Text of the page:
Russian dandelion as an alternative source for natural rubber
Natural rubber is in great demand, which will only grow in the following years. Experts fear that there is threatening to be a shortage, as there was after World War II. But while natural rubber is almost exclusively sourced from the rubber tree, this is not the only plant producing it. A European project called DRIVE4EU is looking at a completely different source of rubber: the Russian dandelion.
Rubber trees (Hevea brasiliensis) grow only in South East Asia and a small part of Africa, both of which are vulnerable areas. Trade routes are often cut off because of wars. Many farmers exchange rubber trees for palm oil, as that is more lucrative. In addition, the rubber tree itself is threatened by a destructive fungal disease. Combined with the increasing demand for natural rubber, a vital ingredient in many products, a shortage seems to be just around the corner.
Fortunately, there is hope on the horizon. In a previous European project called EU-PEARLS, the Russian dandelion (Taraxacum kok-saghyz, also called Kazakh dandelion or rubber root) was appointed as a viable alternative for the rubber tree. The root of this flower contains 15 per cent latex, the raw material to make rubber.
The Russian dandelion, native to Kazakhstan, was cultivated in the Soviet Union as a domestic source of rubber in the 1930s to 50s, and after World War II to help combat the rubber shortage in Europe. Because of the invention of synthetic rubber and the higher yields of rubber per hectare from the rubber tree, the dandelion was mostly forgotten.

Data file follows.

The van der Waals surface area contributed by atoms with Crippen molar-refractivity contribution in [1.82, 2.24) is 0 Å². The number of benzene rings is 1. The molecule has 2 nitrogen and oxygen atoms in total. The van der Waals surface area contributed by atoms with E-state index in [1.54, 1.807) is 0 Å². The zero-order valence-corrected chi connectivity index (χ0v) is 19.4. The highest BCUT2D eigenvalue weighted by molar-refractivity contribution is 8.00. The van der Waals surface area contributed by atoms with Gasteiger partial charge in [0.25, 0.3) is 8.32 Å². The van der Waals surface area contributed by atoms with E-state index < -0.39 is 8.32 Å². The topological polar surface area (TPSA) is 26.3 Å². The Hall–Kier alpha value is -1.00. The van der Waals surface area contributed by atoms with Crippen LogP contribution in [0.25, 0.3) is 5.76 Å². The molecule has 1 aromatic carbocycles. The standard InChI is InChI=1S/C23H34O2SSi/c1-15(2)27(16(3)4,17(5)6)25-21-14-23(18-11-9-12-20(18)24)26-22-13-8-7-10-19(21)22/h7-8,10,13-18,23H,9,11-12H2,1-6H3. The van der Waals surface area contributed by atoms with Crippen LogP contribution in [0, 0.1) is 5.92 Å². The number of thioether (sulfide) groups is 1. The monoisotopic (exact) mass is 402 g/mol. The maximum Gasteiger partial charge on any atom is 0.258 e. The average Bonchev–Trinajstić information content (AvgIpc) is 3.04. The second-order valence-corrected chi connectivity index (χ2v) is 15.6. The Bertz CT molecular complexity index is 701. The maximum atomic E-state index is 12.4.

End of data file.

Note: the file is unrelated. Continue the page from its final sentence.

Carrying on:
The threat of another shortage of natural rubber has sparked a renewed interest in the Russian dandelion. The PEARLS project proved that rubber from this plant had at least the same quality of that of the rubber tree, proving it is a viable alternative.
The new project of DRIVE4EU is currently looking at ways to cultivate the plant in the necessary quantities at competitive prices with rubber tree rubber. The researchers calculated that an area the size of Austria is needed to meet the world’s demand in rubber. In addition to rubber, however, the root also produces inulin, a sugar that could be used in non-food applications, like making PEF, the green alternative to PET, or turned into bioethanol, while the remaining plant mass could be used to produce biogas.
The DRIVE4EU consortium consists of eight industrial partners and five research organizations from six EU countries and Kazakhstan that bring together a wide knowledge and expertise, from bioscience to product development. For more about the project, check out the website or watch the video below (Dutch with English subtitles).
Photos: Wikimedia / via kunststofenrubber.nl